To the left is our house further under construction. Shown is the temporary front door and one wing, including one angle of the three-sided C. At the suggestion of the builder, the continuous concrete foundation, extra thick because we both feared earthquakes (and wisely, as it turned out), was turned into a walk-in basement under the entire house. We thus ended up with three stories of usable space. Being novices, we did not realize how much our extra large rooms would add to the bill, so that we ran out of money and the house was never finished inside.

We, a family of four, lived in the house under construction. The first winter, an El Nino year, was a nightmare as we tried to survive in the basement with black plastic sheets on the floor over our heads and the framework of the rest of the house on top of that. Periodically, we would go out into the storm and roll the water, a two-inch deep house-wide wading pool, off the side of the first floor. An old trailer and our various vehicles, functional and non-functional, served as additional storage.

To the left is the building that came to be referred to as The Octagon, designed by Shummian architect Jeff Knope and the late Jan Iris and built by innumerable volunteers as a community center on land bought by Beginnings, Inc., a community non-profit organization. This is a very early shot–possibly the building is still under construction. This building, too, has numerous non-right angles, the floor plan being, actually, an octagon. Wings and decks were later added, as well as several other buildings on the same land, all built by volunteers. The Octagon was intended as a community center but served as an alternative preschool for several years before the other buildings were built.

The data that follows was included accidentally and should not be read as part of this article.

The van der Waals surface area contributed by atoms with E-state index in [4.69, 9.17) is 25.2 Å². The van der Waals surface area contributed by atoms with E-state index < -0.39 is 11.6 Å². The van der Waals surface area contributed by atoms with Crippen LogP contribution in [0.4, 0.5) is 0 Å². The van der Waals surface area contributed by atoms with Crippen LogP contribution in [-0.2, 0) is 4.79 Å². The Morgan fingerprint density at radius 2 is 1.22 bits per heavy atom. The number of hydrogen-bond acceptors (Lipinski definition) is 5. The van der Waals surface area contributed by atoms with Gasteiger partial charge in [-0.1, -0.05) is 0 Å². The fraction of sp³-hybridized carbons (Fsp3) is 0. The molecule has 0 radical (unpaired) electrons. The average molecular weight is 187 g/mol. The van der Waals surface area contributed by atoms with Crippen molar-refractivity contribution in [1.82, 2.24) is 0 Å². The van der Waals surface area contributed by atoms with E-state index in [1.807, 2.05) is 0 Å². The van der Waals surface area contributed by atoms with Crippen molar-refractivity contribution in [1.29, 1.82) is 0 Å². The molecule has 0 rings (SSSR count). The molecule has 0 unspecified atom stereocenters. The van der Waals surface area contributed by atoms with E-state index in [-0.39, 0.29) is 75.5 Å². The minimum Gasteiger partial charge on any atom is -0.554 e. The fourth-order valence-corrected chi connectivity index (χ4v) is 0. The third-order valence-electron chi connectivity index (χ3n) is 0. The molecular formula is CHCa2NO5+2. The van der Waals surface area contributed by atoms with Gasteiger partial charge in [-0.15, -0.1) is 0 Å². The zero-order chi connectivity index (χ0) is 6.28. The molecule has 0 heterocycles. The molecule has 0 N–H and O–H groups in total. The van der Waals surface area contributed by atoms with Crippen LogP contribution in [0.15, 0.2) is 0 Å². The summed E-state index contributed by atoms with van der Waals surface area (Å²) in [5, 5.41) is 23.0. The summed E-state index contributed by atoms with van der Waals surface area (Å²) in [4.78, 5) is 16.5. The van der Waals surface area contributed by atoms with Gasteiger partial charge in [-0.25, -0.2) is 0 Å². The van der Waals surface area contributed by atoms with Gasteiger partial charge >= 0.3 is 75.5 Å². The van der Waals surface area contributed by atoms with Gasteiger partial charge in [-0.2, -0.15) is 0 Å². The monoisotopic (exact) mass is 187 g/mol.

To the right, inside the Octagon, years after the photo above. It has been set up for a pot-luck community Thanksgiving meal. The Octagon has served as a meeting place, boogie hall, performance venue and rental hall for private parties, weddings and funerals. It has been a spiritual center for community generated ceremonies for decades now. For a very long time, it was the center of my world, being much more permanent than any of my residences in Shum. Located as it is in a valley, surrounded by mountains logged over far enough in the past that they are covered with secondary growth, it is geographically at the center of one Shummian community and in a spot conducive to their activities modeled after tribal rites.

On the right, an owner-built home is cradled in the shadow of Bear Butte.

Below, two more owner-built homes, one with a solar panel on the roof, the other in the later stages of construction. It is a running joke in the Land of Shum that no house is ever finished. The quickest way to the heart of an owner-builder is to ask for a tour and be open to a detailed account of future plans. This organic approach contrasts neatly with the developers’ approach, for which most of the building code was written. Another reason why building permits are resisted is that no one ever knows at the beginning what the house will look like “finished” and no one wants to pay more fees and haggle with the building department over each new deck, porch, loft or lean-to kitchen.